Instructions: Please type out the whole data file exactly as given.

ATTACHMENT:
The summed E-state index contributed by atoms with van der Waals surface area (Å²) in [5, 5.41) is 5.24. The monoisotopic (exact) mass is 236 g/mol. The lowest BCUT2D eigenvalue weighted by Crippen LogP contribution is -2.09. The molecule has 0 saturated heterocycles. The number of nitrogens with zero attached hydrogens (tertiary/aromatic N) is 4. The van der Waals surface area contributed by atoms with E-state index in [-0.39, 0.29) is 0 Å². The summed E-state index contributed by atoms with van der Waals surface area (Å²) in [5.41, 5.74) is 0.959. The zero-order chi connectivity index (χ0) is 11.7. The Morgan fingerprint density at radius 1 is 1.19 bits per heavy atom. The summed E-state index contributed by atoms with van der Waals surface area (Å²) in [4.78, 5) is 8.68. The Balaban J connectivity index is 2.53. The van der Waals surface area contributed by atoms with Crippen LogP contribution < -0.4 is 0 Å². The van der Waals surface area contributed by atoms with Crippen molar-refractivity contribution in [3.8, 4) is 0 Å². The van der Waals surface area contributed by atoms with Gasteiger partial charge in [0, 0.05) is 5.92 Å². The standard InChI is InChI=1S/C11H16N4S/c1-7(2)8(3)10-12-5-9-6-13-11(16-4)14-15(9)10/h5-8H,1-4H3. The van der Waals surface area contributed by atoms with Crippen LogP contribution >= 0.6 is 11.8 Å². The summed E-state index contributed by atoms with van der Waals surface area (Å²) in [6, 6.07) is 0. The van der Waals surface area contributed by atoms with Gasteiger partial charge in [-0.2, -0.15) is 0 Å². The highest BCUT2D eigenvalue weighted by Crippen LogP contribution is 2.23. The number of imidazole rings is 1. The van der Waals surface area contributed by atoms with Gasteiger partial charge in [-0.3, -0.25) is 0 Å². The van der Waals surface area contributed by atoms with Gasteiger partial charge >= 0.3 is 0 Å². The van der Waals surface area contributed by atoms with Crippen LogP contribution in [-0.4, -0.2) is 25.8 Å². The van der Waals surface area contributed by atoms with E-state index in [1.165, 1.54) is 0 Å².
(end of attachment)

The summed E-state index contributed by atoms with van der Waals surface area (Å²) in [5, 5.41) is 5.24. The monoisotopic (exact) mass is 236 g/mol. The lowest BCUT2D eigenvalue weighted by Crippen LogP contribution is -2.09. The molecule has 0 saturated heterocycles. The number of nitrogens with zero attached hydrogens (tertiary/aromatic N) is 4. The van der Waals surface area contributed by atoms with E-state index in [-0.39, 0.29) is 0 Å². The summed E-state index contributed by atoms with van der Waals surface area (Å²) in [5.41, 5.74) is 0.959. The zero-order chi connectivity index (χ0) is 11.7. The Morgan fingerprint density at radius 1 is 1.19 bits per heavy atom. The summed E-state index contributed by atoms with van der Waals surface area (Å²) in [4.78, 5) is 8.68. The Balaban J connectivity index is 2.53. The van der Waals surface area contributed by atoms with Crippen LogP contribution < -0.4 is 0 Å². The van der Waals surface area contributed by atoms with Crippen molar-refractivity contribution in [3.8, 4) is 0 Å². The van der Waals surface area contributed by atoms with Gasteiger partial charge in [0, 0.05) is 5.92 Å². The standard InChI is InChI=1S/C11H16N4S/c1-7(2)8(3)10-12-5-9-6-13-11(16-4)14-15(9)10/h5-8H,1-4H3. The van der Waals surface area contributed by atoms with Crippen LogP contribution >= 0.6 is 11.8 Å². The summed E-state index contributed by atoms with van der Waals surface area (Å²) in [6, 6.07) is 0. The van der Waals surface area contributed by atoms with Gasteiger partial charge in [-0.2, -0.15) is 0 Å². The highest BCUT2D eigenvalue weighted by Crippen LogP contribution is 2.23. The number of imidazole rings is 1. The van der Waals surface area contributed by atoms with Gasteiger partial charge in [-0.3, -0.25) is 0 Å². The van der Waals surface area contributed by atoms with Gasteiger partial charge >= 0.3 is 0 Å². The van der Waals surface area contributed by atoms with Crippen LogP contribution in [-0.4, -0.2) is 25.8 Å². The van der Waals surface area contributed by atoms with E-state index in [1.165, 1.54) is 0 Å².